Even worse, you may feel—as do many introverts—that networking is insincere or manipulative. You find it uncomfortable, and even distasteful. You think small talk is, well, small. True introverts thrive on solitude and are drained by too much socializing. It’s not just your imagination. What’s more, now that the holidays and holiday partying are upon us, you may be feeling even more pressure.
Still, the fact is, most jobs are found through networking. Sorry. But here are a few tricks for the person who, if given a choice between a root canal and “working a room,” would choose the former:
1. Accept the fact that, for you, networking will have to be “an act.” Especially at first, you’ll probably have to force yourself. This is OK. The good news is that networking is a skill that, like any other, improves with practice.
2. Set goals—five phone calls a day, say, or two networking events a week. When you meet these goals, give yourself a little treat. Like an evening at home, alone.
3. Be true to you. You don’t have to transform yourself into an oily, obnoxious schmoozer. You wouldn’t be able to anyway. Join groups that genuinely interest you. Seek connections with people whom you think you would truly enjoy.
4. You know what? Extroverts love you. You are their perfect audience. So remind yourself that you are doing them a favor by getting out there, asking a leading question (“What do you do? Or, “How long have you been a member of this group?”), and letting them talk.
5. Google research is your friend. It’s easy, nowadays, to find out a little about people before you meet. Then, when you’re introduced, you’ll be able to talk about something you already know interests them. Benefit: This research can be done at home, on your computer, alone!
6. Reciprocate. Successful business networking is based on the age-old concept, “You scratch my back; I’ll scratch yours.” If Fred asks you for help, help him. Actively seek favors you can do for Sally. Then you won’t feel the need to apologize when you ask Sally to introduce you to Fred.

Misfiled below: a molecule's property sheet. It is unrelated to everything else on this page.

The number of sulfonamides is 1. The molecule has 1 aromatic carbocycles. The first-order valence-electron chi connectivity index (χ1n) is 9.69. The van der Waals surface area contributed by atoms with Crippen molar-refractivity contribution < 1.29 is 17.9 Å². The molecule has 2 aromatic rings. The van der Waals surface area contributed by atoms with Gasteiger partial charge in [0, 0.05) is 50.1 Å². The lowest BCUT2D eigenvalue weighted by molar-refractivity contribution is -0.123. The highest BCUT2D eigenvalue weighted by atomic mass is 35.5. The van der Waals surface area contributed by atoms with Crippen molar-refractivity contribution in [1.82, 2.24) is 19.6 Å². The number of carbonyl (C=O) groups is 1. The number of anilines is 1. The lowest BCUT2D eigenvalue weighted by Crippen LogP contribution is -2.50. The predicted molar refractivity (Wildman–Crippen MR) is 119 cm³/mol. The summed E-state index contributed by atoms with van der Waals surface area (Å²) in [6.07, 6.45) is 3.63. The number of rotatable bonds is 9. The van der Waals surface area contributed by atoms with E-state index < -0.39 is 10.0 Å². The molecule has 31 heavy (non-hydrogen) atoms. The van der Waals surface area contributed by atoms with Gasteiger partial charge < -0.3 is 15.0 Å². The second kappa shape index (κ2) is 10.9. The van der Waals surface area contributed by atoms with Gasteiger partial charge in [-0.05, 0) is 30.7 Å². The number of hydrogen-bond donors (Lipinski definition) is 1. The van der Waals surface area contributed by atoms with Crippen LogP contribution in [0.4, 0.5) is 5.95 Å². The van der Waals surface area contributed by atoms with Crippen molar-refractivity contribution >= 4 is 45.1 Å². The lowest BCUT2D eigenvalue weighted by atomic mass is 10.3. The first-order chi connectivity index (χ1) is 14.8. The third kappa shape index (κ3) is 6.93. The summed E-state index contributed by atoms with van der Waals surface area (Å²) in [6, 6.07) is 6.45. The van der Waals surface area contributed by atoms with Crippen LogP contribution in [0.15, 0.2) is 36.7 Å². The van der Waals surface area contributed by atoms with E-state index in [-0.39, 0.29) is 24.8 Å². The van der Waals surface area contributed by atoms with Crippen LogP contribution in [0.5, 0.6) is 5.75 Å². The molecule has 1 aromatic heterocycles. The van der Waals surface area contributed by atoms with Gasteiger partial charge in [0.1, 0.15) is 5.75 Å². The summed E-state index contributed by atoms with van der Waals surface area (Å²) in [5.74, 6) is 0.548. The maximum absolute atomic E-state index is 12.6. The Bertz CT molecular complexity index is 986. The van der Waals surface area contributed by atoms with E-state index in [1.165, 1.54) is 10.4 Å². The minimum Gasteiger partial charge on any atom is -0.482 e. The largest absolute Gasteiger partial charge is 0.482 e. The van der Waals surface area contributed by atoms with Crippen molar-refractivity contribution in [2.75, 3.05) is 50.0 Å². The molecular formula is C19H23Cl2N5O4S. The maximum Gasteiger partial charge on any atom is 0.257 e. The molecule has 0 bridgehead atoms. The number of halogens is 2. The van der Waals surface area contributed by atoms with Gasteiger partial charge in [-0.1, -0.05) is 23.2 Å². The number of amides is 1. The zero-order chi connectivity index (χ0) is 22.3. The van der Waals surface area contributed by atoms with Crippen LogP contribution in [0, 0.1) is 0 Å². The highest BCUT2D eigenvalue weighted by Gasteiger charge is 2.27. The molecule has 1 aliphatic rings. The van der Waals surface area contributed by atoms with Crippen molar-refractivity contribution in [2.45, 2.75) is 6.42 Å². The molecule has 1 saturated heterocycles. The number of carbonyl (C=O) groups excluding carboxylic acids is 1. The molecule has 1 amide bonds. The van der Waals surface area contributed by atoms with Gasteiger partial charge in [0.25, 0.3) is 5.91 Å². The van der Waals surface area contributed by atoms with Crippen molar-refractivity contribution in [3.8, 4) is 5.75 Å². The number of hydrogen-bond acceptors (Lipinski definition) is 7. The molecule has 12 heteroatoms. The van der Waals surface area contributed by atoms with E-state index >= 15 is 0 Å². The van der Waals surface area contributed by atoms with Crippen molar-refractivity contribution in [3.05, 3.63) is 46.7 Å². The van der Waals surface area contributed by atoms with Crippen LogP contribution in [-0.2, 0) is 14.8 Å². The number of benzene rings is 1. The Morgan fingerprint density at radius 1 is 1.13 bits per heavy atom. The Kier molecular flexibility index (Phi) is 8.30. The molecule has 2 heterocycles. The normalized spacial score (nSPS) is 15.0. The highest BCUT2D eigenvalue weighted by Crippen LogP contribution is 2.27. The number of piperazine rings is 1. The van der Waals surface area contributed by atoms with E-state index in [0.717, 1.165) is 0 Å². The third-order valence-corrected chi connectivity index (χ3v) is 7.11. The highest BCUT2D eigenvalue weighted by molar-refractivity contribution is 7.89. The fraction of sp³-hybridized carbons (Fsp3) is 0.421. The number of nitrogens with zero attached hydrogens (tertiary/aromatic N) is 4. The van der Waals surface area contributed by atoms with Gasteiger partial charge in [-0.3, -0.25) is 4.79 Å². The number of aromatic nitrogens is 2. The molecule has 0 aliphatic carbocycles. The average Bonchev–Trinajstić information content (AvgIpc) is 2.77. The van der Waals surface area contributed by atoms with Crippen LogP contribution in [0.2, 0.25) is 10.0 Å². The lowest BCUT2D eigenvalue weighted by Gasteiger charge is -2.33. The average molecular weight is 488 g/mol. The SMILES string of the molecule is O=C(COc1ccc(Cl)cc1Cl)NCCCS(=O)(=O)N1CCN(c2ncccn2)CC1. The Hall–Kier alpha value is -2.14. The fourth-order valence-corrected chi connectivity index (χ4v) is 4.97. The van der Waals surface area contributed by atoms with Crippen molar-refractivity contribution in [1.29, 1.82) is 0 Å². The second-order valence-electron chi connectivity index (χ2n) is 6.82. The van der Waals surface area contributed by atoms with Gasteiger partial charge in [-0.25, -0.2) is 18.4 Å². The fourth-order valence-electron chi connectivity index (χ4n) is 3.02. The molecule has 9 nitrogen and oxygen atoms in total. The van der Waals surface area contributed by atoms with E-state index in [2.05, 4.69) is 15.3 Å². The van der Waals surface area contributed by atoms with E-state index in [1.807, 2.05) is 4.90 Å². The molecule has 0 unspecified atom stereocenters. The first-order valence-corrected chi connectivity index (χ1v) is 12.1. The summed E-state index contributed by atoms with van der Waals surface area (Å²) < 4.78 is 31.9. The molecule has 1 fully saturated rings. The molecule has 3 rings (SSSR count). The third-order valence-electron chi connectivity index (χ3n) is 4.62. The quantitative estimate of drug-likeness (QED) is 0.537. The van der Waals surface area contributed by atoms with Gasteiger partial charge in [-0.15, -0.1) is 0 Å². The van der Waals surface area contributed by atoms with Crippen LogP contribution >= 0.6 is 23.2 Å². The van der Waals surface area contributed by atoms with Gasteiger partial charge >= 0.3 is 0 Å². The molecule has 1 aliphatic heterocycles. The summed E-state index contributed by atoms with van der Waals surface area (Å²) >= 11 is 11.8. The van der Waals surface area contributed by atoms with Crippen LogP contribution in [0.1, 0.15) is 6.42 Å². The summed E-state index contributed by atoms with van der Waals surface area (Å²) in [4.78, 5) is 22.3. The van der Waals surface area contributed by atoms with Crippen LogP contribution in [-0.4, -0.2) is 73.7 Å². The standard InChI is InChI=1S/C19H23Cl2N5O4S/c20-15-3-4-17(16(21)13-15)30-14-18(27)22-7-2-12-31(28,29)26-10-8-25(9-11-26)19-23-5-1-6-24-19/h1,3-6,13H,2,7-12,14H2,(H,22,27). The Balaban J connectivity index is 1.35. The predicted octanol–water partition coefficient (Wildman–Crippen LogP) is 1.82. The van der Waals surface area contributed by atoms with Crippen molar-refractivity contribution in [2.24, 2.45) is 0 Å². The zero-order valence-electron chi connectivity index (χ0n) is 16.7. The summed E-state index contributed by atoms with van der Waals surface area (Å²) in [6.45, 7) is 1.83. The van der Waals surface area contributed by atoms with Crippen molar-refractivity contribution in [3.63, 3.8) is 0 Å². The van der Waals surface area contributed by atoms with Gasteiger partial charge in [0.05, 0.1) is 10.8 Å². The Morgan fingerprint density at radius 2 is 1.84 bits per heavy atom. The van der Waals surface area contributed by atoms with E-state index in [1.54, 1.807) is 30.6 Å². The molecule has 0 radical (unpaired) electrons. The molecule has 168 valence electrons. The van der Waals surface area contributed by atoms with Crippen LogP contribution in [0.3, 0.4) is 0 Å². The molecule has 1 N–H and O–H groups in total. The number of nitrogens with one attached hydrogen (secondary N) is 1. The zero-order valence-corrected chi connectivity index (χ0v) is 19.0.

7. Etiquette is your friend. A good thing about etiquette is that it has clear rules. All you have to do is follow them. Learn the proper form for introducing two people. Write a thank-you note after meeting with someone. If a new contact treats you to coffee, wait a few weeks and treat them back.
8. Find ways to network on a manageable scale. Huge groups drain you? Join smaller clubs and associations. Set up coffee dates with one or two people at a time. Small scale networking has the advantage of forming deeper, truer relationships—something that you, as an introvert, excel at.
9. Social media is your friend. Lots of great networking is done nowadays via LinkedIn, Facebook, Twitter, and so on. You can make connections and nurture relationships while never leaving your desk! (It can never be a 100 percent substitute for face-to-face contacts, though.)
10. Finally, it might help you to recall that humans are tribal by nature. Yup, we are naturally social animals. That includes you. So start humming, “people who need people are the luckiest people,” and tap into your inner tribal member. And now get out there and, you know, network, network, network.
Karen Burns is the author of the illustrated career advice book The Amazing Adventures of Working Girl: Real-Life Career Advice You Can Actually Use, recently released by Running Press. She blogs at www.karenburnsworkinggirl.com.